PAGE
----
We have a phrase in airsoft that I believe has come to us by way of the military itself, ‘all the gear, no idea’, and my experience of ‘Team Bimble’ certainly reinforced this. The SR-25, even in airsoft form, is a fine rifle and, if set up and utilised correctly, can be a real ‘force multiplier’, reaching out to deal with problems from a distance, whilst retaining the fast-firing properties of a semi-auto carbine.
The Stoner Rifle (SR) 25 was designed as a designated marksman rifle (DMR) and semi-automatic sniper rifle and manufactured by Knight’s Armament Company (KAC). In the early 1990s, Eugene Stoner joined KAC and continued his AR-10 design work after Colt had basically lost interest and favoured the AR-15 to the exclusion of other designs. The end result was the SR-25 (adding together the numbers of the AR-10 and AR-15) which improved the AR-10 design with M16A2 advancements and parts commonality; loosely based on Eugene Stoner’s AR-10, and rebuilt in its original 7.62×51mm NATO calibre, the SR-25 proved to be a real winner.
The SR-25 was released in the early 1990s and had a heavy, free-floating 24-inch (610 mm) match grade barrel (originally manufactured by Remington Arms) with a fiberglass handguard. It had a flat top upper receiver with a Mil 1913 rail for mounting optics and a two-stage, match grade trigger. The bolt carrier was similar to the AR-10’s, being chrome plated and having a captive firing pin retainer pin. The SR-25 was designed specifically to fire 168 grain (10.9 g) open-tip match cartridges. Accuracy was guaranteed at or under 1 minute of angle. At first, AR-10 type 20-round magazines were used, but they were later replaced by steel 20-round magazines resembling those used by the M16.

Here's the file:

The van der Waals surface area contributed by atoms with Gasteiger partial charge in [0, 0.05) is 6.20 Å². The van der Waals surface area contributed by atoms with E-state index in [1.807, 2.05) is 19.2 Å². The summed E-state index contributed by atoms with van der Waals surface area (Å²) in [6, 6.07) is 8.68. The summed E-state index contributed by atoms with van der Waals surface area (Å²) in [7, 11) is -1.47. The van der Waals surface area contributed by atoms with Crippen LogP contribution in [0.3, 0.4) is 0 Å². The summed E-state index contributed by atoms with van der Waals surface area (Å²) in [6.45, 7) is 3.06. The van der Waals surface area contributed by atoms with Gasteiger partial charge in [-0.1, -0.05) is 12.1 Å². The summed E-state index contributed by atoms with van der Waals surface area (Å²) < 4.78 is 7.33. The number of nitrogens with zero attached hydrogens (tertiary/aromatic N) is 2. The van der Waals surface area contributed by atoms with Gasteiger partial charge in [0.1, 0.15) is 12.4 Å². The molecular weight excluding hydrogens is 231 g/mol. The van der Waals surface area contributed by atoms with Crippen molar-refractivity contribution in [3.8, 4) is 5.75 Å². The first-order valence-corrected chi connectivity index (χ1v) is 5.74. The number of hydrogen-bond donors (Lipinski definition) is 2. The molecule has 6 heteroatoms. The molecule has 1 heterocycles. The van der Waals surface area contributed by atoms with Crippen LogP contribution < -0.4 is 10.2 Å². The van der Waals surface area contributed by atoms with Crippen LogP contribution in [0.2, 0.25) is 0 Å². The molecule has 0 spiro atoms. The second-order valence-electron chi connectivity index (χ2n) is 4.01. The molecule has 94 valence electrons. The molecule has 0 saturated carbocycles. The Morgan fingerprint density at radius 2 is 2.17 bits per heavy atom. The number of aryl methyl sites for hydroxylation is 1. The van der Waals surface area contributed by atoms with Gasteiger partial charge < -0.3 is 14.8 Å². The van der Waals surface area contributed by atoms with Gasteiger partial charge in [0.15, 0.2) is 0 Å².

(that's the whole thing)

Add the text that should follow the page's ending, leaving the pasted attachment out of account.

The United States Special Operations Command (USSOCOM) really embraced the SR-25, particularly given its magazine capacity and faster engagement reactiontime compared to bolt-action rifles. After some modifications, SOCOM adopted the SR-25 as the Mk 11 Mod 0 in May 2000. Changes included a shorter 20-inch (510mm) barrel that could fire M118 and M118LR 7.62x51mm NATO rounds and had a quick detach sound suppressor mount. An 11.35 inch (288 mm) free-floating handguard rail system allowed mounting accessories. Flipup front sights and adjustable back-up iron sights were added, and an M16A2 stock and pistol grip were used.